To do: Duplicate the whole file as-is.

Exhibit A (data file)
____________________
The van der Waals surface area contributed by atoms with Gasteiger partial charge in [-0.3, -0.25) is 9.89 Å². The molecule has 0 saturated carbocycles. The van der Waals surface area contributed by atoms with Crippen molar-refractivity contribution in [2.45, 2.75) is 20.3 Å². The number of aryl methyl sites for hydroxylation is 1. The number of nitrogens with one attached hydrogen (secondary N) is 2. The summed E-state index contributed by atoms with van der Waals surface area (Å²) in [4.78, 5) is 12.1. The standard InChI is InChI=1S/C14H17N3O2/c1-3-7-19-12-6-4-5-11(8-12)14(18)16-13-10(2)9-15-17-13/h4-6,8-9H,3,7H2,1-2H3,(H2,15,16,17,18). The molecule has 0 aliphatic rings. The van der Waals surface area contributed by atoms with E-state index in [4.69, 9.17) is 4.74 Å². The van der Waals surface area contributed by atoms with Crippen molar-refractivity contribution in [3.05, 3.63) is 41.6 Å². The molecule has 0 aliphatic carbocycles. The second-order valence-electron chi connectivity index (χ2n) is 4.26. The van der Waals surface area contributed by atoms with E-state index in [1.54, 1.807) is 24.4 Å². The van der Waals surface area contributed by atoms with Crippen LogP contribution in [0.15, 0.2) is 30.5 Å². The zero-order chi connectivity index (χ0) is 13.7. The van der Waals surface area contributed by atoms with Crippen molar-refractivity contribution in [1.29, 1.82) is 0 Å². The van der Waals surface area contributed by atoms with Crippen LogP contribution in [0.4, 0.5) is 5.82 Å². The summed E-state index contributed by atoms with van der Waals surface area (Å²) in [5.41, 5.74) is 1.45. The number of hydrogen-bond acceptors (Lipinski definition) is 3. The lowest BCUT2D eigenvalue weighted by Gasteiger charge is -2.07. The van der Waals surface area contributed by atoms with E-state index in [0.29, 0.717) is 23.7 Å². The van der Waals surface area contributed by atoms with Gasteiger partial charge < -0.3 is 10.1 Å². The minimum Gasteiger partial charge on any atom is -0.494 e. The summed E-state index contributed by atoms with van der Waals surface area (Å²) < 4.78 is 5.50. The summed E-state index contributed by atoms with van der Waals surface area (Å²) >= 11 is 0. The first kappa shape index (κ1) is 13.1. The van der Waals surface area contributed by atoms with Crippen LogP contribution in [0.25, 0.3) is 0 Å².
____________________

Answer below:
The van der Waals surface area contributed by atoms with Gasteiger partial charge in [-0.3, -0.25) is 9.89 Å². The molecule has 0 saturated carbocycles. The van der Waals surface area contributed by atoms with Crippen molar-refractivity contribution in [2.45, 2.75) is 20.3 Å². The number of aryl methyl sites for hydroxylation is 1. The number of nitrogens with one attached hydrogen (secondary N) is 2. The summed E-state index contributed by atoms with van der Waals surface area (Å²) in [4.78, 5) is 12.1. The standard InChI is InChI=1S/C14H17N3O2/c1-3-7-19-12-6-4-5-11(8-12)14(18)16-13-10(2)9-15-17-13/h4-6,8-9H,3,7H2,1-2H3,(H2,15,16,17,18). The molecule has 0 aliphatic rings. The van der Waals surface area contributed by atoms with E-state index in [4.69, 9.17) is 4.74 Å². The van der Waals surface area contributed by atoms with Crippen molar-refractivity contribution in [3.05, 3.63) is 41.6 Å². The molecule has 0 aliphatic carbocycles. The second-order valence-electron chi connectivity index (χ2n) is 4.26. The van der Waals surface area contributed by atoms with E-state index in [1.54, 1.807) is 24.4 Å². The van der Waals surface area contributed by atoms with Crippen LogP contribution in [0.15, 0.2) is 30.5 Å². The zero-order chi connectivity index (χ0) is 13.7. The van der Waals surface area contributed by atoms with Crippen molar-refractivity contribution in [1.29, 1.82) is 0 Å². The van der Waals surface area contributed by atoms with Crippen LogP contribution in [0.4, 0.5) is 5.82 Å². The summed E-state index contributed by atoms with van der Waals surface area (Å²) in [5.41, 5.74) is 1.45. The number of hydrogen-bond acceptors (Lipinski definition) is 3. The lowest BCUT2D eigenvalue weighted by Gasteiger charge is -2.07. The van der Waals surface area contributed by atoms with E-state index in [0.29, 0.717) is 23.7 Å². The van der Waals surface area contributed by atoms with Gasteiger partial charge < -0.3 is 10.1 Å². The minimum Gasteiger partial charge on any atom is -0.494 e. The summed E-state index contributed by atoms with van der Waals surface area (Å²) < 4.78 is 5.50. The summed E-state index contributed by atoms with van der Waals surface area (Å²) >= 11 is 0. The first kappa shape index (κ1) is 13.1. The van der Waals surface area contributed by atoms with Crippen LogP contribution in [0.25, 0.3) is 0 Å².